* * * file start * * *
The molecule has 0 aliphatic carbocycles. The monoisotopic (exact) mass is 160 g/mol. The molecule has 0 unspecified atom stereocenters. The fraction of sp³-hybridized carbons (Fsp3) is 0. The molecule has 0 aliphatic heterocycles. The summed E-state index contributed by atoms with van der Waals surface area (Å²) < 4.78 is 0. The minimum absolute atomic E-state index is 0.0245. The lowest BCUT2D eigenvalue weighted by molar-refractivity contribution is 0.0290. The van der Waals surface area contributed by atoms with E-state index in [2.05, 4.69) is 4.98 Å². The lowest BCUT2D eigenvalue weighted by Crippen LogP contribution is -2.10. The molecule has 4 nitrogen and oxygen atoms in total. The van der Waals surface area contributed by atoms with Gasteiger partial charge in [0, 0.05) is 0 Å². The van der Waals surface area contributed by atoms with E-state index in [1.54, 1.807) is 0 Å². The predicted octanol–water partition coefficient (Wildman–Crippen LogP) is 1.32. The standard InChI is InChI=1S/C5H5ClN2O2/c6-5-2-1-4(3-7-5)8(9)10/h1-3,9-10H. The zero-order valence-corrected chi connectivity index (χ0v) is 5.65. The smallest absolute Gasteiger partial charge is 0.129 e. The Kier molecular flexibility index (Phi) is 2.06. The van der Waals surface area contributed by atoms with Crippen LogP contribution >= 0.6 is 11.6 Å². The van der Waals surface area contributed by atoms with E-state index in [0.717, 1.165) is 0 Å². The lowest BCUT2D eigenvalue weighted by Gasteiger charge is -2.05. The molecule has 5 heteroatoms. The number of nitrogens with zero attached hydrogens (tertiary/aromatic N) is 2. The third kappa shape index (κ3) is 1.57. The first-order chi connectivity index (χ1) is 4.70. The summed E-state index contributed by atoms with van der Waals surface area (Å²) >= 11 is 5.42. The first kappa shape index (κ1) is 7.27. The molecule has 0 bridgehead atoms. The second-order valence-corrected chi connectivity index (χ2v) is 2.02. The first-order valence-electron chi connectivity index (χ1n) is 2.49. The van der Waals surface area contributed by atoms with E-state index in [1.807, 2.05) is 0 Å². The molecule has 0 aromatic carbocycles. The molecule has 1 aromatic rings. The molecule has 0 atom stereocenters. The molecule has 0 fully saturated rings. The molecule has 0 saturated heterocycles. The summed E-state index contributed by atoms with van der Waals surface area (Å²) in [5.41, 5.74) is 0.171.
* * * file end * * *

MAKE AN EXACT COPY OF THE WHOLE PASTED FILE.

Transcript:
The molecule has 0 aliphatic carbocycles. The monoisotopic (exact) mass is 160 g/mol. The molecule has 0 unspecified atom stereocenters. The fraction of sp³-hybridized carbons (Fsp3) is 0. The molecule has 0 aliphatic heterocycles. The summed E-state index contributed by atoms with van der Waals surface area (Å²) < 4.78 is 0. The minimum absolute atomic E-state index is 0.0245. The lowest BCUT2D eigenvalue weighted by molar-refractivity contribution is 0.0290. The van der Waals surface area contributed by atoms with E-state index in [2.05, 4.69) is 4.98 Å². The lowest BCUT2D eigenvalue weighted by Crippen LogP contribution is -2.10. The molecule has 4 nitrogen and oxygen atoms in total. The van der Waals surface area contributed by atoms with Gasteiger partial charge in [0, 0.05) is 0 Å². The van der Waals surface area contributed by atoms with E-state index in [1.54, 1.807) is 0 Å². The predicted octanol–water partition coefficient (Wildman–Crippen LogP) is 1.32. The standard InChI is InChI=1S/C5H5ClN2O2/c6-5-2-1-4(3-7-5)8(9)10/h1-3,9-10H. The zero-order valence-corrected chi connectivity index (χ0v) is 5.65. The smallest absolute Gasteiger partial charge is 0.129 e. The Kier molecular flexibility index (Phi) is 2.06. The van der Waals surface area contributed by atoms with Crippen LogP contribution >= 0.6 is 11.6 Å². The van der Waals surface area contributed by atoms with E-state index in [0.717, 1.165) is 0 Å². The lowest BCUT2D eigenvalue weighted by Gasteiger charge is -2.05. The molecule has 5 heteroatoms. The number of nitrogens with zero attached hydrogens (tertiary/aromatic N) is 2. The third kappa shape index (κ3) is 1.57. The first-order chi connectivity index (χ1) is 4.70. The summed E-state index contributed by atoms with van der Waals surface area (Å²) >= 11 is 5.42. The first kappa shape index (κ1) is 7.27. The molecule has 0 bridgehead atoms. The second-order valence-corrected chi connectivity index (χ2v) is 2.02. The first-order valence-electron chi connectivity index (χ1n) is 2.49. The van der Waals surface area contributed by atoms with E-state index in [1.807, 2.05) is 0 Å². The molecule has 0 aromatic carbocycles. The molecule has 1 aromatic rings. The molecule has 0 atom stereocenters. The molecule has 0 fully saturated rings. The molecule has 0 saturated heterocycles. The summed E-state index contributed by atoms with van der Waals surface area (Å²) in [5.41, 5.74) is 0.171.